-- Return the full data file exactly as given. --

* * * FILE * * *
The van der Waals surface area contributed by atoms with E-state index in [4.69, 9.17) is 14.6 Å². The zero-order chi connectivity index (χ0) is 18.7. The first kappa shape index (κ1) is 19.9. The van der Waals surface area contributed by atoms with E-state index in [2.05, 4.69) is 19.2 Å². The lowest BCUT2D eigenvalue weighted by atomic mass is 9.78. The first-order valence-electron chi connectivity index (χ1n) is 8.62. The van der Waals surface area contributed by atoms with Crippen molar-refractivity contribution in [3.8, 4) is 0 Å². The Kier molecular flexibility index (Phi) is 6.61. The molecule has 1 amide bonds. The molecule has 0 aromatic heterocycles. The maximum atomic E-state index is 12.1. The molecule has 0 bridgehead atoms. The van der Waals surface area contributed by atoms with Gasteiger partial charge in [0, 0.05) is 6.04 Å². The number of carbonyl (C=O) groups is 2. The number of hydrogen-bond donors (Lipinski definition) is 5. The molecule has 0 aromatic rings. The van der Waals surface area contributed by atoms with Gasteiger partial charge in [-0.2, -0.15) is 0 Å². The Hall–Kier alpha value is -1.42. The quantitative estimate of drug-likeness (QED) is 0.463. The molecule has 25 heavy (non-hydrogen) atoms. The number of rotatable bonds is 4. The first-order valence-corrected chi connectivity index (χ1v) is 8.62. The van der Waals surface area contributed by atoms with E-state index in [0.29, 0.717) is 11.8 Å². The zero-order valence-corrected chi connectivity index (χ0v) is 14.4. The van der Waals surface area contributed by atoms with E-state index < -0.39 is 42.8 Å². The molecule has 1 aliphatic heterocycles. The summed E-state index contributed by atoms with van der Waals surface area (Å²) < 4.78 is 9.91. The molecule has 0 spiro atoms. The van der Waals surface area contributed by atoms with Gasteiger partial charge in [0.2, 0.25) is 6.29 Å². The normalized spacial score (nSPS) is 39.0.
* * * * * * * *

The van der Waals surface area contributed by atoms with E-state index in [4.69, 9.17) is 14.6 Å². The zero-order chi connectivity index (χ0) is 18.7. The first kappa shape index (κ1) is 19.9. The van der Waals surface area contributed by atoms with E-state index in [2.05, 4.69) is 19.2 Å². The lowest BCUT2D eigenvalue weighted by atomic mass is 9.78. The first-order valence-electron chi connectivity index (χ1n) is 8.62. The van der Waals surface area contributed by atoms with Crippen molar-refractivity contribution in [3.8, 4) is 0 Å². The Kier molecular flexibility index (Phi) is 6.61. The molecule has 1 amide bonds. The molecule has 0 aromatic heterocycles. The maximum atomic E-state index is 12.1. The molecule has 0 bridgehead atoms. The van der Waals surface area contributed by atoms with Gasteiger partial charge in [0, 0.05) is 6.04 Å². The number of carbonyl (C=O) groups is 2. The number of hydrogen-bond donors (Lipinski definition) is 5. The molecule has 0 aromatic rings. The van der Waals surface area contributed by atoms with Gasteiger partial charge in [-0.2, -0.15) is 0 Å². The Hall–Kier alpha value is -1.42. The quantitative estimate of drug-likeness (QED) is 0.463. The molecule has 25 heavy (non-hydrogen) atoms. The number of rotatable bonds is 4. The first-order valence-corrected chi connectivity index (χ1v) is 8.62. The van der Waals surface area contributed by atoms with E-state index in [0.29, 0.717) is 11.8 Å². The zero-order valence-corrected chi connectivity index (χ0v) is 14.4. The van der Waals surface area contributed by atoms with E-state index < -0.39 is 42.8 Å². The molecule has 1 aliphatic heterocycles. The summed E-state index contributed by atoms with van der Waals surface area (Å²) < 4.78 is 9.91. The molecule has 0 spiro atoms. The van der Waals surface area contributed by atoms with Gasteiger partial charge in [0.2, 0.25) is 6.29 Å². The normalized spacial score (nSPS) is 39.0.